Mark Meadows, Jim Jordan Introduce Articles of Impeachment Against Deputy Attorney General Rod Rosenstein

Deputy Attorney General Rod Rosenstein listens during a hearing of the House Judiciary Committee on Oversight on Capitol Hill December 13, 2017 in Washington, DC.
AFP PHOTO / Brendan Smialowski

Reps. Mark Meadows (R-NC), Jim Jordan (R-OH), and other House Republicans introduced articles of impeachment against Deputy Attorney General Rod Rosenstein on Wednesday.

Meadows and Jordan argued that the Department of Justice (DOJ) had problematic decision-making during the 2016 presidential campaign and failed to comply with House oversight requests. The House conservatives also chastised the DOJ and Rosenstein for withholding “embarrassing documents,” knowingly hiding information from Congress, abusing the Foreign Intelligence Surveillance Act (FISA) process, and “failure to comply with Congressional subpoenas.”

The Constitution empowers the House to impeach any officer of the executive or judicial branches. However, that only occurs in rare instances. The House only requires a simple majority of of the legislative chamber, or roughly 218 votes, to impeach a member of the executive or judicial branch. If the House were to impeach Rosenstein, then the Senate will require a two-thirds majority to remove him from office.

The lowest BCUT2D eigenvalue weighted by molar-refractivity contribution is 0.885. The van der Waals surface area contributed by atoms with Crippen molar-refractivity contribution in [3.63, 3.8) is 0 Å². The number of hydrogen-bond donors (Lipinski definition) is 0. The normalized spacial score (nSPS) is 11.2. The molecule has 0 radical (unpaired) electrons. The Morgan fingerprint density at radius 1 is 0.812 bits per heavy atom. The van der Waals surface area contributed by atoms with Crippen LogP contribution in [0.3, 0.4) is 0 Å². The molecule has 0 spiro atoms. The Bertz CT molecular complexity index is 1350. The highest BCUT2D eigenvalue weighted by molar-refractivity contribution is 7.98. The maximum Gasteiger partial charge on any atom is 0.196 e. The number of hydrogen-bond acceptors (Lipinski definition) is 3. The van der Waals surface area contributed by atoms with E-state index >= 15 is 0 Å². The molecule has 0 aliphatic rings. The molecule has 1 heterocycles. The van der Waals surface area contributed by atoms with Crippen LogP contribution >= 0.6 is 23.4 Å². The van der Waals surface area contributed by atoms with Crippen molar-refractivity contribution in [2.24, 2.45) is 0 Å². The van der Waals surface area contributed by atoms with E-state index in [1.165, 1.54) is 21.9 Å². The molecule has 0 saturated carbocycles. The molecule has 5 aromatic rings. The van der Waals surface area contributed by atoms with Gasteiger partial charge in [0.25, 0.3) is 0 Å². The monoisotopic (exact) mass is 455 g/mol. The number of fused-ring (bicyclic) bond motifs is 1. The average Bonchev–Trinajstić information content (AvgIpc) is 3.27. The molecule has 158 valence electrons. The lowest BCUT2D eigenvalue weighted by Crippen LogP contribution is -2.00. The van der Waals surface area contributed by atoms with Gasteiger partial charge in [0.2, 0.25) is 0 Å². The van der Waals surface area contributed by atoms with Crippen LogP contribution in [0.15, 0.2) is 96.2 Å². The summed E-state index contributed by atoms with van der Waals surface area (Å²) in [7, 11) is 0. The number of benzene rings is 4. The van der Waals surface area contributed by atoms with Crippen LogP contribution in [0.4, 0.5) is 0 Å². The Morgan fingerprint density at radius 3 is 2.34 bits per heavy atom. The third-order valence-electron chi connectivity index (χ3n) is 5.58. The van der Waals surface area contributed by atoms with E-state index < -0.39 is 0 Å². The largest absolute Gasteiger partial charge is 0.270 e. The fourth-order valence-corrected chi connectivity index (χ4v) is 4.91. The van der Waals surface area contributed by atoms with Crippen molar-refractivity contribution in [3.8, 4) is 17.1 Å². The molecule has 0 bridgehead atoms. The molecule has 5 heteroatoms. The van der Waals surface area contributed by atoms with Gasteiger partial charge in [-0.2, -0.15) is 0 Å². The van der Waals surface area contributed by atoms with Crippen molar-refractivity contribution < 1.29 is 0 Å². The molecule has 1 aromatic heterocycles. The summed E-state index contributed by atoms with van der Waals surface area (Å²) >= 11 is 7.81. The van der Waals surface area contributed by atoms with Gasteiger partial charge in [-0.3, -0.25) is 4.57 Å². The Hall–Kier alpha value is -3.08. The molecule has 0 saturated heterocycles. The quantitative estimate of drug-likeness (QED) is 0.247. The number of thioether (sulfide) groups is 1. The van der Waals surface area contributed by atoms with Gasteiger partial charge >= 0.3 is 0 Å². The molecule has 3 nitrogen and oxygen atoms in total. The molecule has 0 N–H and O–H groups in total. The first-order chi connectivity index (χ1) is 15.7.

Jordan said in a statement on Wednesday, “The DOJ is keeping information from Congress. Enough is enough. It’s time to hold Mr. Rosenstein accountable for blocking Congress’s constitutional oversight role.”

House Freedom Caucus Chairman Mark Meadows said:

With Attorney General Sessions’ recusal, Rod Rosenstein has been in charge of the Department of Justice as the agency has made every effort to obstruct legitimate attempts of Congressional oversight. The stonewalling over this last year has been just as bad or worse than under the Obama administration. Multiple times we’ve caught DOJ officials hiding information from Congress, withholding relevant documents, or even outright ignoring Congressional subpoenas—and now we have evidence that Mr. Rosenstein signed off on a document using unverified political opposition research as a cornerstone of a FISA application to spy on an American citizen working for the Trump campaign. This level of conduct, paired with the failure to even feign an interest in transparency, is reprehensible. And whether you’re a Republican or a Democrat, this kind of obstruction is wrong—period.

For 9 months we’ve warned them consequences were coming, and for 9 months we’ve heard the same excuses backed up by the same unacceptable conduct. Time is up and the consequences are here. It’s time to find a new Deputy Attorney General who is serious about accountability and transparency.

Rep. Andy Biggs (R-AZ) said:

Congress gave Mr. Rosenstein plenty of time to comply with our requests. We have been reasonable and up front with him. Unfortunately, at almost every opportunity, Mr. Rosenstein has resisted and defied Congress’s constitutional oversight. His time to obstruct our investigations has expired. Mr. Rosenstein’s Department is subject to constitutional checks and balances. I call on my colleagues to assert our constitutional responsibility and approve these articles of impeachment.

So far, the articles of impeachment have 11 cosponsors.

Read the articles of impeachment here.

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